ergogenic aid(redirected from Ergogenic aids)
a substance, such as a steroid, used by athletes with the expectation that it will provide a competitive edge.
ergogenic aidA popular term for any device intended to enhance athletic performance, which can be conceptually divided into mechanical, physiological and mental factors.
• Mechanical—Reduced friction, improved aerodynamics, lighter weight, better wicking of perspiration, composite materials that provide better resiliency, etc.
— Nutritional supplements
— Pharmacologic aids
— Psychological support
— Personal support (family and friends)
er·go·gen·ic aid(ĕr'gō-jen'ik ād)
Ergogenic aids have been classified as nutritional, pharmacologic, physiologic, or psychological; methods to enhance athletic performance range from use of accepted techniques such as carbohydrate loading to illegal and unsafe approaches such as use of anabolic-androgenic steroids.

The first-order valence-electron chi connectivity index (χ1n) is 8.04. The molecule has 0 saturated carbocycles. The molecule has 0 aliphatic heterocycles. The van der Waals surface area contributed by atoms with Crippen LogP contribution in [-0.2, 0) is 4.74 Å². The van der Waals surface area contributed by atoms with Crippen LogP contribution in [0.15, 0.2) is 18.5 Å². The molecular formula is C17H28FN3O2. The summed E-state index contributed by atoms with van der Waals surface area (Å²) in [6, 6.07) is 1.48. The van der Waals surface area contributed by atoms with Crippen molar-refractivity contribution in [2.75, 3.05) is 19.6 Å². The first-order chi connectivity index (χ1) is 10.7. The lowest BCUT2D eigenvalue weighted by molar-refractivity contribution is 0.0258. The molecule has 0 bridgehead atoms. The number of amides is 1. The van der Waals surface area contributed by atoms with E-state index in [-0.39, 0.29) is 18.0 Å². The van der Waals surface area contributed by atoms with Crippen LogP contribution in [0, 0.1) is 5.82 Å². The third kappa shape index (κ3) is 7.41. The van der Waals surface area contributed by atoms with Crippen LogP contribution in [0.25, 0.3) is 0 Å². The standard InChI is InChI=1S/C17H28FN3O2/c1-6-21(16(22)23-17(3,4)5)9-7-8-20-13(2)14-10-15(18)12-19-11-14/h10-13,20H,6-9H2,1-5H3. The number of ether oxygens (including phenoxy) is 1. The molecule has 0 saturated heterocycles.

In sports medicine, the questionable and often harmful use of various substances to try to enhance performance. Some of these materials, e.g., blood transfusions, anabolic steroids, amphetamines, amino acids, and human growth hormone, are standard medicines approved for uses other than those intended by the athlete. Others are not only not indicated for any illness but may be harmful, esp. when the amount of the active ingredient in the product is unknown. Included in this latter group are cyproheptadine, taken to increase appetite, strength, and, allegedly, testosterone production; ginseng; pangamic acid; octacosanol, a 28-carbon straight-chain alcohol obtained from wheat germ oil, the biological effects of which are unknown; guarana, prepared from the seeds of the Paulliania cupana tree, used for its alleged ability to increase energy; gamma-oryzanol, an isomer of oryzanol extracted from rice bran oil, allegedly useful in decreasing recovery time after exercise; proteolytic enzymes, e.g., chymotrypsin, trypsin-chymotrypsin, and papain, the safety and efficacy of which have not been established, esp. when used with oral anticoagulants or by pregnant or lactating women; and bee pollen, which has shown no evidence of improving athletic performance.See: anabolic agent; blood doping
See also: aid